To me as mentioned in that post wth photos. Perfect way to describe it::: Someone used a ladded and pushed the wall in a few inches while it was flimsey and then the guys all put sheathing on. Climbed down, the door was messed up and they left it since it was going to coat them 600-800 in more plywood. Sounds like some of the guys I DONT like to work with. "itl work" "or it will have to do" instead of doing it right or correcting it.
Building a stand for the plywood sheathing ,
attached to the wall that is bowed in ,
would have been more than enough
to bow the wall in , if the wall had
not been ``properly braced`
But that still doesn't explain to me ,
how or why the carpenters would have continued
running the sheathing out of square. It would have showed
very quickly had it been out of square in the first place ( IMO )
the OP is not getting that thing squared up with the plywood on it. nice thought but not happening. ront
My exact thought on that too....
Wanted to say that I appreciate Abel Dog
asking and trying to cover all the bases on this topic.
And every time I thought I had something helpful to add
Abel had already covered it much better than I could have.
In my once being a Roof Stacker / Carpenter for 30 plus years
and once running a plumb and line crew for over 12 months
in a commercial building setting.
I beleive Abel Dog asked and then pointed too..
the basic need to see a better picture and was dead on ,
with his questions and replies.
All one has to do is
step back and take a closer look
at what is trying to be moved , after the roof
was sheathed and has become a` solid unit`.
Even ramming the building with a forklift wouldn't
square things up now ! And even if you could
WITHOUT... the removal
of nails / fasteners /sheathing ,
in the racking there would a loss of` integrity to the structure`
Think about what's holding the all of the trusses and
the roof together and how it's attached to the plates below it..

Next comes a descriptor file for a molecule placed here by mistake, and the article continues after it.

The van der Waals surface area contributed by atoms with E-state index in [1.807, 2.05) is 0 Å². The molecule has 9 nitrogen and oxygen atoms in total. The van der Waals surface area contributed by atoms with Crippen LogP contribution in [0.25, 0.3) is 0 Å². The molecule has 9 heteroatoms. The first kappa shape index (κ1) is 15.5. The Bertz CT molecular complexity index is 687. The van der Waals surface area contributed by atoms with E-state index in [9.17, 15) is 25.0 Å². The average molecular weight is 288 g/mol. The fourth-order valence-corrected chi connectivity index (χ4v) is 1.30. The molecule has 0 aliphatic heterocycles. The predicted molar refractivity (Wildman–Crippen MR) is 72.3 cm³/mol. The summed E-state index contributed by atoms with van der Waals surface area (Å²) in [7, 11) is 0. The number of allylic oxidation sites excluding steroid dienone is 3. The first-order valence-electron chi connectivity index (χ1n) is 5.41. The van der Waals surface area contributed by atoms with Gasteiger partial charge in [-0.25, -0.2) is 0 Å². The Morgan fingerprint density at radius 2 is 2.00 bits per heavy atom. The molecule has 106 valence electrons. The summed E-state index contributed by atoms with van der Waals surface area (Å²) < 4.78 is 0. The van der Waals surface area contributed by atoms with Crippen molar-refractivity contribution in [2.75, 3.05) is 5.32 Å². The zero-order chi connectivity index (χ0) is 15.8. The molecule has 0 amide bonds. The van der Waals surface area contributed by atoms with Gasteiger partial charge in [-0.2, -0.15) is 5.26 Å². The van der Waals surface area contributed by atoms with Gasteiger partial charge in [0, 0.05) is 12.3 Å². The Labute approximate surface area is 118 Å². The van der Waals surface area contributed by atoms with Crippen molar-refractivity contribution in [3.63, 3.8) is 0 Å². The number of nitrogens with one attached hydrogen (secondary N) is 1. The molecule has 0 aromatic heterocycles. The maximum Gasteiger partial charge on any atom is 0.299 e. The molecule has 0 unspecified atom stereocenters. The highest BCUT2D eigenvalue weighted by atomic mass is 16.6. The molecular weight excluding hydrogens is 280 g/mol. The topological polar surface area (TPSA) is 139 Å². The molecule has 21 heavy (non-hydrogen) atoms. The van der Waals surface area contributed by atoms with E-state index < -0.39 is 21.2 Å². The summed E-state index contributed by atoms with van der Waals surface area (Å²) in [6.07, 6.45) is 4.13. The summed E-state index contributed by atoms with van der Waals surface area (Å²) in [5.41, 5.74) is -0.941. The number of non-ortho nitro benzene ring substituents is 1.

As to how it happened I could only speculate ,
but how to fix it now IMO ,is the roof sheathing
has to be removed, in order to straighten and square
things up now.
Would like to say in trying to cut to the chase
and in helping others , Able and Ront both may sound
a little blunt at times. But beleive me they know what
they are talking about , and just want to cut to the chase
to help as many as possible. ( IMO )
And I too would have liked to have seen a picture
of the Ridge Line from above
and a picture of the soffit line from beneath
just to see if I thought it was
bowed before or after the fact .
And how the " Cuts" looked...
Very Hard ! for me to imagine that any carpenter
would run the roof sheathing without starting out
square to the ridge and bearing wall..?
And in using a chalk line for the first course ,
why they would not STOP right there if something wasn't right. ?
My saying this , may not help to fix the problem..
I only thought to say something about how I saw the
replies of others wanting to help Ray..
I do hope You can see where
I am coming from and don't feel defensive..
As usual if I was there in person with you...
I'm sure I could help you more as could others..
It does look like you have a mess from where I'm sitting..
` It's been said
" it's easy when your plow is a pencil,
and you're a thousand miles from the corn field. ..."
Well I'm not sure about it
`` being easy if you really care``
I am sorry that I couldn't help more
But I do know a little about Roofs and
how to build them right
And IMO `something` just was not right from the start .
Love to be there to have a closer look.
And to lend you my thoughts on how to fix it now.
When push comes to shove.. remember the `integrity` and loss of..
when trying to correct what wasn't done right ! in the first place
`I can't even begin to imagine trying to fight the roof...
and straighten the walls with out first releasing and taking
the roof sheathing` element out of the fight``...